This preseason, I tabbed Folston as the team’s best runner, and the one who had the best chance to turn into a featured back. He may have done that against the Seminoles.


Joe Schmidt. If Chris Fowler and Kirk Herbstreit were trying to kill Notre Dame fans playing the Joe Schmidt drinking game on Saturday night, they could’ve done it. Because every mention of “walk-on” or “Rudy” would’ve had you under the table and out cold by halftime.

The ESPN broadcast partners were likely getting a national audience up to speed on Schmidt’s impressive story, but it’s beyond overkill and takes away from the fact that he’s a really good football player that’s been a scholarship player for two seasons.

Schmidt led the Irish in tackles with nine, eight of those coming as solo stops. He also intercepted Jameis Winston, a critical play coming right on the heels of Notre Dame’s own turnover. The senior linebacker was a solid technician in the middle of the field. He was effective on blitzes (more early than late) and held his own in coverage.

Now Schmidt’s leadership off the field will be key as the Irish defense rallies after a disappointing second half against an excellent Florida State offense. With a matchup against Navy around the corner, there’s no time for looking back at missed opportunities.


The Offensive Line Play

After hearing all week that Notre Dame’s front five was likely doomed, Harry Hiestand’s offensive line went out and played their best football game of the season on Saturday. After Steve Elmer’s missed block created a negative play in the backfield on the game’s second play, the run game dominated — with Notre Dame running for 157 yards, with Folston going for 5.7 a carry.

While the Seminoles were able to create pressure on Everett Golson with blitz schemes and additional pressure, the line held at the point of attack and allowed Notre Dame to be two-dimensional offensively, a key to the ball game.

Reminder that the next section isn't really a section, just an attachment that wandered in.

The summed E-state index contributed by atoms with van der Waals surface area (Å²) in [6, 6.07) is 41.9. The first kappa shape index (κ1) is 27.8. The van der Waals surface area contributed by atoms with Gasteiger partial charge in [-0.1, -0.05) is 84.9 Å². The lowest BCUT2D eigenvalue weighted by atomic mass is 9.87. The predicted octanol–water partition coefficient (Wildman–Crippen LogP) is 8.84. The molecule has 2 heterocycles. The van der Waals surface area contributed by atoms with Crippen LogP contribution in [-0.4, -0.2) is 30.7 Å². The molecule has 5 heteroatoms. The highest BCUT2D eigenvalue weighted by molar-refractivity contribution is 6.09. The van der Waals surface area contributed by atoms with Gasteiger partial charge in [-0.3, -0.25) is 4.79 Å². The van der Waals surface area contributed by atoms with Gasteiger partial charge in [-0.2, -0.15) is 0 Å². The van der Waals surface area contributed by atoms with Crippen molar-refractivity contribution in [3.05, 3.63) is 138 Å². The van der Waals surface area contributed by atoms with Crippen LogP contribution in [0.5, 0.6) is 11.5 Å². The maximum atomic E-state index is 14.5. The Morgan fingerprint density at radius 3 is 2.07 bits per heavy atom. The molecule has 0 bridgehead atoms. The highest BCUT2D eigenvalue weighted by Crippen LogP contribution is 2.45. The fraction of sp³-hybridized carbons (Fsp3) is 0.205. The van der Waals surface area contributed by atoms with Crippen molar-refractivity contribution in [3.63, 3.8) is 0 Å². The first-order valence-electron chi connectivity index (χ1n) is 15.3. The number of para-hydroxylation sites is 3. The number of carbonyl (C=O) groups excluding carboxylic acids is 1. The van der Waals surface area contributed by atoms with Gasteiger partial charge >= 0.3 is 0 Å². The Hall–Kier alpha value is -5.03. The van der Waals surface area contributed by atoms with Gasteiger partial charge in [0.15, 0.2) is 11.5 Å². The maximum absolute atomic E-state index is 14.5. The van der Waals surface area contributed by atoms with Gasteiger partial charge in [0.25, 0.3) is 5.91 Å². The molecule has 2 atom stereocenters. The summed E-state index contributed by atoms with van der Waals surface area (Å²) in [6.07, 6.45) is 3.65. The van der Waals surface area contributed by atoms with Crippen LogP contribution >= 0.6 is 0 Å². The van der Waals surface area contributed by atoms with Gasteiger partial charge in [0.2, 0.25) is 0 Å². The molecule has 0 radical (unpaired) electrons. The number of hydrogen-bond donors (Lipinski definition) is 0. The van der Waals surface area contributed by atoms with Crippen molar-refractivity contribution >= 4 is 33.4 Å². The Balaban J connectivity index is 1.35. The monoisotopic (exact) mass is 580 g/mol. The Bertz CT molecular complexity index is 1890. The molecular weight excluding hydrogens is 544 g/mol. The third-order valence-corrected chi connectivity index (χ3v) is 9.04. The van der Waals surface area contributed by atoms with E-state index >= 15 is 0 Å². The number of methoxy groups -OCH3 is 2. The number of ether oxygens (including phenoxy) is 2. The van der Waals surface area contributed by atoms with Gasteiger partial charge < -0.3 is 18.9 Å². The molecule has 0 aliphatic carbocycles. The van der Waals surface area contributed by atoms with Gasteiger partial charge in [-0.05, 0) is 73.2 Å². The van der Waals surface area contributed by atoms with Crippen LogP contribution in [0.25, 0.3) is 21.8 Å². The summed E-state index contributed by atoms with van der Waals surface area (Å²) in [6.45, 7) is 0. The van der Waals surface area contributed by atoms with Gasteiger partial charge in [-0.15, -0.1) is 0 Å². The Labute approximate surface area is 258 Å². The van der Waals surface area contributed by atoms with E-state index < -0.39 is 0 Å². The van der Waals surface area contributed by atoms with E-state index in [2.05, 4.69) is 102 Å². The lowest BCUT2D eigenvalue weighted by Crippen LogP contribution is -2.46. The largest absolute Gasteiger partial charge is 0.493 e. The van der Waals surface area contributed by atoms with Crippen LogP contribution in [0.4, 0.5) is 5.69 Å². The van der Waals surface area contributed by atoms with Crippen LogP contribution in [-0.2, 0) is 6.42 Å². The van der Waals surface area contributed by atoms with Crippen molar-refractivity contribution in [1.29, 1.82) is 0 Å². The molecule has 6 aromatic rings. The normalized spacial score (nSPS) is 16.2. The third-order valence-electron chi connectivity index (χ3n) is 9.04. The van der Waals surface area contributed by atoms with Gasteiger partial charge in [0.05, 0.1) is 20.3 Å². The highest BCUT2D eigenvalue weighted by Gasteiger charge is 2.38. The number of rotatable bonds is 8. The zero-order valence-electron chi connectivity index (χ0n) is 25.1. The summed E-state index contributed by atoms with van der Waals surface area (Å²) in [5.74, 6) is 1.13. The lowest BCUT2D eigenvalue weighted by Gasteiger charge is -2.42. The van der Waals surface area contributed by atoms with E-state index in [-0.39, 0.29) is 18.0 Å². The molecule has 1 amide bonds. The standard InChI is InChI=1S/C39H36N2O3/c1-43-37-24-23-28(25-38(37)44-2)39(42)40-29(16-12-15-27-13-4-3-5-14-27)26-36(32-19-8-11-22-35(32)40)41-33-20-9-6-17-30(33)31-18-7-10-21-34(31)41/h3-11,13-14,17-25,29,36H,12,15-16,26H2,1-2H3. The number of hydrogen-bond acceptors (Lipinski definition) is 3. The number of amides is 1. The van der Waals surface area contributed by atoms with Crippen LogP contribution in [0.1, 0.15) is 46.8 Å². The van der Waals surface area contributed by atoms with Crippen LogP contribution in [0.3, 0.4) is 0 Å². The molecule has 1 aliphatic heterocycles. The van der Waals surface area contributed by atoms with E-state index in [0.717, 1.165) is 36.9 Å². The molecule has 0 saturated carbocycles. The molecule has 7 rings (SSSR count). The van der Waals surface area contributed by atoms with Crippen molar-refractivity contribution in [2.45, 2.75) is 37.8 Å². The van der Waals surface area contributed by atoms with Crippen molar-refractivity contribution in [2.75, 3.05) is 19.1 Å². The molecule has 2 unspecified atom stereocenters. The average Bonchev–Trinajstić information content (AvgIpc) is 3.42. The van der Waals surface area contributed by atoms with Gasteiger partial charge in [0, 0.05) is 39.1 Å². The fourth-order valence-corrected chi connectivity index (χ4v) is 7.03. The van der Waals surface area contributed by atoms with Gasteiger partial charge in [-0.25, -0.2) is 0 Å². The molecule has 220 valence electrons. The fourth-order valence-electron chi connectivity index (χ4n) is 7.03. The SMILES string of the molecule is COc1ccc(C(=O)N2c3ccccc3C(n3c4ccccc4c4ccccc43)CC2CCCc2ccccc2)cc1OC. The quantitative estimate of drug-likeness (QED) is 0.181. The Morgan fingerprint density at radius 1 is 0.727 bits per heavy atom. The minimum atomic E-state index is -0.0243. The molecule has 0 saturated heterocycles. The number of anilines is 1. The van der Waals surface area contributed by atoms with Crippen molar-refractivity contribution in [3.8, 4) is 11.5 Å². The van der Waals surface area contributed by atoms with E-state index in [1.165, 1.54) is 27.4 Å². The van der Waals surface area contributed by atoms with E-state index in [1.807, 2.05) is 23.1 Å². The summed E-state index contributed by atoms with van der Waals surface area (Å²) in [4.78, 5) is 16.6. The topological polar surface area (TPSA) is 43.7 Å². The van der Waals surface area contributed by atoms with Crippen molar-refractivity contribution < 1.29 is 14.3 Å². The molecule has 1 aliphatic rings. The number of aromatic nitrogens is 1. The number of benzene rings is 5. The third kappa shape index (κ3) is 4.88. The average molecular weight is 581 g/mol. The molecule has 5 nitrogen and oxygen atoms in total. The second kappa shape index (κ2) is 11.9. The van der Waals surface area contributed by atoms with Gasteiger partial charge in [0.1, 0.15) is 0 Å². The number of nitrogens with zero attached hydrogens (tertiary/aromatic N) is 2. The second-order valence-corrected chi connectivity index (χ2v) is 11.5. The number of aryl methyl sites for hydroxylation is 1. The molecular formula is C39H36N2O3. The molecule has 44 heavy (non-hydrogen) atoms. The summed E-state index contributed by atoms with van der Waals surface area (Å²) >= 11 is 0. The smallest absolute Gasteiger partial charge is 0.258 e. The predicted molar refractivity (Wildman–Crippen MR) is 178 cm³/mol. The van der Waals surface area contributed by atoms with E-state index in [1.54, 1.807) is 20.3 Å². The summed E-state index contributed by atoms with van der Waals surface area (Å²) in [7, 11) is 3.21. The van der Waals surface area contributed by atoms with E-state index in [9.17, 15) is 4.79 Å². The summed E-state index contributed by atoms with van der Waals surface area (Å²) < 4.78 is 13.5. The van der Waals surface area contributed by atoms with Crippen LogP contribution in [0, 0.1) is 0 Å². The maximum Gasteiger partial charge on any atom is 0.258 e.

“I think we’re starting to gain some consistency on the offensive line,” Kelly said Sunday. “We made that big move on our first bye week. It’s a big move to make when you’re coming off a big win against Michigan, but one we needed to make. I think that’s starting to show itself.”


Jarron Jones. On Friday, I highlighted the matchup on the interior of the offensive line, with Jarron Jones getting the chance to faceoff against Seminoles center Ryan Hoefeld. Well Jones dominated at the point of attack — against Hoefeld and anybody else — as he made three tackles for loss and six total tackles.

With flags flying throughout the fourth quarter, Jones probably had three or four holds he could’ve drawn, joined by Sheldon Day as the Irish defensive tackles wreaked havoc all night in Tallahassee. For all the talk we heard about the Seminoles front, the Irish defensive line was the better unit on the field, and that’s led by Jones and Day.

The junior defensive tackles are playing football at a very high level right now.


Corey Robinson & Will Fuller. The sophomore duo played dynamic games, holding their own on a Saturday where all eyes were on Rashad Greene. Robinson’s two touchdowns and eight catches for 99 yards including an epic 4th-and-18 conversion, a world-class touchdown grab in the corner of the end zone, and almost a third touchdown that would’ve gone down in the history books.

Fuller showed an explosiveness that had him running away from Florida State defensive backs, something not many receivers — and certainly not Notre Dame players — can do. His touchdown on the quick screen showed those jets, and his ability to find another gear after making a catch on a quick throw was just another great development for the young receiver.


Everett Golson. With everybody worried about the Irish quarterback making mistakes, Golson went out and played a fearless football game. Yes, he was picked off in the first half (I’m unwilling to consider the last offensive play of the game a true interception) and struggled with a center exchange on an early 4th down attempt. But Golson was fantastic on Saturday night.